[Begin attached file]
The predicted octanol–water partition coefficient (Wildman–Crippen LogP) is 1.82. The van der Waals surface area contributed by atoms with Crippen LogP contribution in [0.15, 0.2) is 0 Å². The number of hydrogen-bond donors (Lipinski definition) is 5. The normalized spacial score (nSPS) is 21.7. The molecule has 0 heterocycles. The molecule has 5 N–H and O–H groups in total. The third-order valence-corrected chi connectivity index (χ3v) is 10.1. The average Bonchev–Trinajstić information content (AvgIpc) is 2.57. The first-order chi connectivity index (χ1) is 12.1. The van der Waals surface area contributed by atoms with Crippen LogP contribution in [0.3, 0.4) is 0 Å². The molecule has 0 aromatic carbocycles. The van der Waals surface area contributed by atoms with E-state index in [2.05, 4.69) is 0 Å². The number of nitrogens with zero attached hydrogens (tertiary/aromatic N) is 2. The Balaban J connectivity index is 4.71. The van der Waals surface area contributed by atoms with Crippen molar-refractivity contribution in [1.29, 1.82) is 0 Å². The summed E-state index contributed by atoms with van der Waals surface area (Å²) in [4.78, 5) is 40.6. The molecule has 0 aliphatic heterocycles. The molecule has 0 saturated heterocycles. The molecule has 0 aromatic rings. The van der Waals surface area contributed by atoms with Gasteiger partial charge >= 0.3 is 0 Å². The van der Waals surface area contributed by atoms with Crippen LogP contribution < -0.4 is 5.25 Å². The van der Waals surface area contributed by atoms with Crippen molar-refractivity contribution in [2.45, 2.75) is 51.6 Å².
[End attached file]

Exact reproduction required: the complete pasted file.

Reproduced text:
The predicted octanol–water partition coefficient (Wildman–Crippen LogP) is 1.82. The van der Waals surface area contributed by atoms with Crippen LogP contribution in [0.15, 0.2) is 0 Å². The number of hydrogen-bond donors (Lipinski definition) is 5. The normalized spacial score (nSPS) is 21.7. The molecule has 0 heterocycles. The molecule has 5 N–H and O–H groups in total. The third-order valence-corrected chi connectivity index (χ3v) is 10.1. The average Bonchev–Trinajstić information content (AvgIpc) is 2.57. The first-order chi connectivity index (χ1) is 12.1. The van der Waals surface area contributed by atoms with Crippen LogP contribution in [0.3, 0.4) is 0 Å². The molecule has 0 aromatic carbocycles. The van der Waals surface area contributed by atoms with E-state index in [2.05, 4.69) is 0 Å². The number of nitrogens with zero attached hydrogens (tertiary/aromatic N) is 2. The Balaban J connectivity index is 4.71. The van der Waals surface area contributed by atoms with Crippen molar-refractivity contribution in [1.29, 1.82) is 0 Å². The summed E-state index contributed by atoms with van der Waals surface area (Å²) in [4.78, 5) is 40.6. The molecule has 0 aliphatic heterocycles. The molecule has 0 saturated heterocycles. The molecule has 0 aromatic rings. The van der Waals surface area contributed by atoms with Gasteiger partial charge >= 0.3 is 0 Å². The van der Waals surface area contributed by atoms with Crippen LogP contribution < -0.4 is 5.25 Å². The van der Waals surface area contributed by atoms with Crippen molar-refractivity contribution in [2.45, 2.75) is 51.6 Å².